Canada’s major telecommunications companies have signed on to a formal agreement that could stave off the worst effects of a major outage such as the one that hit the Rogers network in July, the federal government announced Wednesday.
As part of the deal, the major carriers have agreed to support and assist their competitors during any future major network outages so customers can still make calls, access 911 emergency services and conduct business transactions.
The companies also agreed to provide “clear and timely communications” to customers during outages.
“The telecommunications companies complied with our request to take meaningful actions to increase and improve network reliability in our country,” Industry Minister François-Philippe Champagne told a news conference in Vancouver.
“The Rogers outage of July 8 was clearly unacceptable and we must continue to do everything possible to ensure something similar does not happen again in the future.”
You can read the full agreement here.
The Rogers outage, which started early on July 8 and — for some customers — lingered for days, left millions without cellphone and internet service. The company later said the failure was caused by an error during an internal system update.
Champagne said he was unhappy with the level of communication offered by Rogers during the outage.
“They should have been more forthcoming,” he said.
WATCH: Federal government announces telecom agreement on network outages
Champagne said he was visiting Japan during the outage and reached out to Rogers CEO Tony Staffieri to discuss what happened.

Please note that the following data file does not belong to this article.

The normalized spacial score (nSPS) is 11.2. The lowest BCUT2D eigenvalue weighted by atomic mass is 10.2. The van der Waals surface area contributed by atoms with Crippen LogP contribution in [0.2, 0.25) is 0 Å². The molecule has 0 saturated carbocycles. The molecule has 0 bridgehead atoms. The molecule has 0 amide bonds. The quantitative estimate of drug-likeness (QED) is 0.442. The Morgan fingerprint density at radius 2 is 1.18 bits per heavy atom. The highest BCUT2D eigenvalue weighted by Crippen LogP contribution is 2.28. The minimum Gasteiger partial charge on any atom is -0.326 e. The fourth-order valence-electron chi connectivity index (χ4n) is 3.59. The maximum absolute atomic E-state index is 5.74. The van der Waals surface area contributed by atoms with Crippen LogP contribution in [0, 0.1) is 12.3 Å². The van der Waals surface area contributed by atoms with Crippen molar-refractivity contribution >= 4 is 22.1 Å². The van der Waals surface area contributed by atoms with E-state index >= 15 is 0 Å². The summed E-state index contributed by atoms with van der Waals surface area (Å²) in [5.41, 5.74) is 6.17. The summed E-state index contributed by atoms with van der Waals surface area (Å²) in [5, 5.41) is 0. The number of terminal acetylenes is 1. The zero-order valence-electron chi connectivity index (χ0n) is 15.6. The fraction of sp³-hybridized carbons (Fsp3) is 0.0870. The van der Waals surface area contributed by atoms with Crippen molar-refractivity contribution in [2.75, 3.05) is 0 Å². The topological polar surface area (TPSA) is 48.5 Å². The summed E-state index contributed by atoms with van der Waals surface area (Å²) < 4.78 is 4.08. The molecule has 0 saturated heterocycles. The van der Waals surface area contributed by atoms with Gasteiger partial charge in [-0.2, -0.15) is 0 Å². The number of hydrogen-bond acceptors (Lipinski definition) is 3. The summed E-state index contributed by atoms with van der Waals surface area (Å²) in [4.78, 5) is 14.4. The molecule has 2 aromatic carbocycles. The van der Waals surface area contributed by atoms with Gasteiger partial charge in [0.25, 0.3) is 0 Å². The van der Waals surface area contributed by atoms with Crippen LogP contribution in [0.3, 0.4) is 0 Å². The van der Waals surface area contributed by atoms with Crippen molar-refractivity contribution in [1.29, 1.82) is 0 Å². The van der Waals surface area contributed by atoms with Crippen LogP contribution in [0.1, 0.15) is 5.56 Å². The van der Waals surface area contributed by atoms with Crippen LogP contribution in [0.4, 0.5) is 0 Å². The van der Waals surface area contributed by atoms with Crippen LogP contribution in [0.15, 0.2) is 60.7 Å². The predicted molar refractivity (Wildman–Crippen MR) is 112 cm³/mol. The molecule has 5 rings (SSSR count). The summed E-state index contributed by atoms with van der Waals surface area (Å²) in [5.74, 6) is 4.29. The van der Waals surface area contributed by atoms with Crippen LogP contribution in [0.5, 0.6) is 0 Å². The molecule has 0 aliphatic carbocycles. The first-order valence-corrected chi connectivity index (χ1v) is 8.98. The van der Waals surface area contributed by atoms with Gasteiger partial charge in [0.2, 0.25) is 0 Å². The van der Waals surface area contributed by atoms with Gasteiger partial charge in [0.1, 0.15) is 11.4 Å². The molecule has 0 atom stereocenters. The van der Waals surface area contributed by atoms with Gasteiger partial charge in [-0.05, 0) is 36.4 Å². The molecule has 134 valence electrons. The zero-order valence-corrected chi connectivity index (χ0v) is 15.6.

“I don’t think it should be the minister trying to reach the CEO of a telecommunications company when you have a major outage in the country. I think it should be the other way around,” he said.
Agreement may not restore service for all affected customers
While Champagne is touting the agreement as a way of keeping Canadians and businesses connected to critical networks during outages, an industry expert says that won’t be possible during major failures.
The new agreement calls for “emergency roaming” on a competitor’s network to be made available to customers affected by an outage.
John Lawford, executive director and general counsel of the Public Interest Advocacy Centre in Ottawa, said carriers probably won’t have the capacity to provide services to everyone without service in the event of an outage like the one Rogers recently experienced.
“It’s very unlikely that all of the customers of an affected provider will be able to find roaming on another carrier,” he said. “It’s not going to be like a backup network when there’s a true outage like in July.”
Lawford also criticized federal regulators for moving more slowly than their U.S. counterparts. He said the new Canadian agreement essentially replicates a plan announced by the Federal Communication Commission on July 6 — two days before the Rogers outage.
“It’s something that should have been in place for a long while already,” he said. “Our CRTC regulator was asleep at the switch.”
Champagne described the new binding agreement as merely the “first step” in Ottawa’s plans to improve reliability and accountability in the industry.
The government says it has given the Canadian Security Telecommunications Advisory Committee six months to come up with further measures “to ensure robust and reliable telecommunications networks across the country.”
Champagne said Ottawa will also forge ahead with a plan to build a new public safety broadband network to be used in emergency situations.